Mapping tree density at a global scale

T.W. Crowther, H.B. Glick, K.R. Covey, C. Bettigole, D.S. Maynard, S.M. Thomas, J.R. Smith, G. Hintler, M.C. Duguid, G. Amatulli, G.M. Hengeveld, G.J. Nabuurs

Research output: Contribution to journalArticleAcademicpeer-review

254 Citations (Scopus)


The global extent and distribution of forest trees is central to our understanding of the terrestrial biosphere. We provide the first spatially continuous map of forest tree density at a global scale. This map reveals that the global number of trees is approximately 3.04 trillion, an order of magnitude higher than the previous estimate. Of these trees, approximately 1.39 trillion exist in tropical and subtropical forests, with 0.74 trillion in boreal regions and 0.61 trillion in temperate regions. Biome-level trends in tree density demonstrate the importance of climate and topography in controlling local tree densities at finer scales, as well as the overwhelming effect of humans across most of the world. Based on our projected tree densities, we estimate that over 15 billion trees are cut down each year, and the global number of trees has fallen by approximately 46% since the start of human civilization.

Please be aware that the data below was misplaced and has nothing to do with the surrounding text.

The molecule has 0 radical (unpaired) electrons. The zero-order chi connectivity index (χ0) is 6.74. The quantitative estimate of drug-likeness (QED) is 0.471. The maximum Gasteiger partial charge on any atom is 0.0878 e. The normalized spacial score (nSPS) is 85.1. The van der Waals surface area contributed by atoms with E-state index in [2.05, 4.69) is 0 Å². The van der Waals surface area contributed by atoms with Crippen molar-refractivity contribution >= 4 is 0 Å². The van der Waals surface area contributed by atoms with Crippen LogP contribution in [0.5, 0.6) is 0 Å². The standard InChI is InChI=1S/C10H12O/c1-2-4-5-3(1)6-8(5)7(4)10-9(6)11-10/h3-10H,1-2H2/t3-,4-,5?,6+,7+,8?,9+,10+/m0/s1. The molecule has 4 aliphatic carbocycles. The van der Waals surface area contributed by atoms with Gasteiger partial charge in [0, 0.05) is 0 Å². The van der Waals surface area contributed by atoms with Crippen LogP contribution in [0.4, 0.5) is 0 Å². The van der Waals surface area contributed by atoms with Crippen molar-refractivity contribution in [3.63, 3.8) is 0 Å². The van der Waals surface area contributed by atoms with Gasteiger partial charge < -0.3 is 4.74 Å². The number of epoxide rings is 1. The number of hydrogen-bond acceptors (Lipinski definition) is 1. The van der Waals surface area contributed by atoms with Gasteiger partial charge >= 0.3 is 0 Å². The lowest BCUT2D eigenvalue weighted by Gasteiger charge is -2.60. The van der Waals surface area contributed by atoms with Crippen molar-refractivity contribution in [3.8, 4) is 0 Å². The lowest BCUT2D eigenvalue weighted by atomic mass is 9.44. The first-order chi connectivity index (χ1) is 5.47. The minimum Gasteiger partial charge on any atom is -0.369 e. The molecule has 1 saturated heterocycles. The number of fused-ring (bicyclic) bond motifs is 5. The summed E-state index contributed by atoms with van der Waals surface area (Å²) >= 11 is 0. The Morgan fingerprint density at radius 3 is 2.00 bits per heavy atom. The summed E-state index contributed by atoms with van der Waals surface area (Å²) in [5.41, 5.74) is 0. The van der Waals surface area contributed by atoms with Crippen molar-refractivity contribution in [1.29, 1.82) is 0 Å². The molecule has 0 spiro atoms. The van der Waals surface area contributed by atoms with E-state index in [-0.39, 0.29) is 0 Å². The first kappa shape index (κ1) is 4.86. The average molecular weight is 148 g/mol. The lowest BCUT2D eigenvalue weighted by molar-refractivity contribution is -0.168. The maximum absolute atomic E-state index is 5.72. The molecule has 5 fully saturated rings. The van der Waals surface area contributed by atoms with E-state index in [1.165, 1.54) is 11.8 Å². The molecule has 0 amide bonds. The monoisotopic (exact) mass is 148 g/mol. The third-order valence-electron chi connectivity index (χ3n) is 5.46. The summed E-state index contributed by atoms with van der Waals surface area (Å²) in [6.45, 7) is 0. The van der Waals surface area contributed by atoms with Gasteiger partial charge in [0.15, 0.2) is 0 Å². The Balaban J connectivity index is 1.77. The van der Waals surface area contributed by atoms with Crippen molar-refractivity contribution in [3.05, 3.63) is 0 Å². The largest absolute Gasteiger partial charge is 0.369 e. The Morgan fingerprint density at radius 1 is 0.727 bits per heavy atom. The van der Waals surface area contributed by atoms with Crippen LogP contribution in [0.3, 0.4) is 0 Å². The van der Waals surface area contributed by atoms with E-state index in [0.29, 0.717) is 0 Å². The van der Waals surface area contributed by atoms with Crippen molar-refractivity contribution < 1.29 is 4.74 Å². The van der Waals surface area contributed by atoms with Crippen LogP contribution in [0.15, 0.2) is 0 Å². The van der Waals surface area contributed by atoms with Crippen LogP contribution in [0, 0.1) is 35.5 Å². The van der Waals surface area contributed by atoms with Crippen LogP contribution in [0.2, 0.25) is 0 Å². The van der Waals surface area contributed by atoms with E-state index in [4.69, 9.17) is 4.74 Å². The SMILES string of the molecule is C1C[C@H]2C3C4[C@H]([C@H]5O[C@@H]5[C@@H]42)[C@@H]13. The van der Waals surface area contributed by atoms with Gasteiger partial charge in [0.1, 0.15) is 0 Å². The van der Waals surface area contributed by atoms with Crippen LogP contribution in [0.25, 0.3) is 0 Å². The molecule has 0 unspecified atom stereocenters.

Original languageEnglish
Pages (from-to)201-205
Issue number7568
Publication statusPublished - 2015

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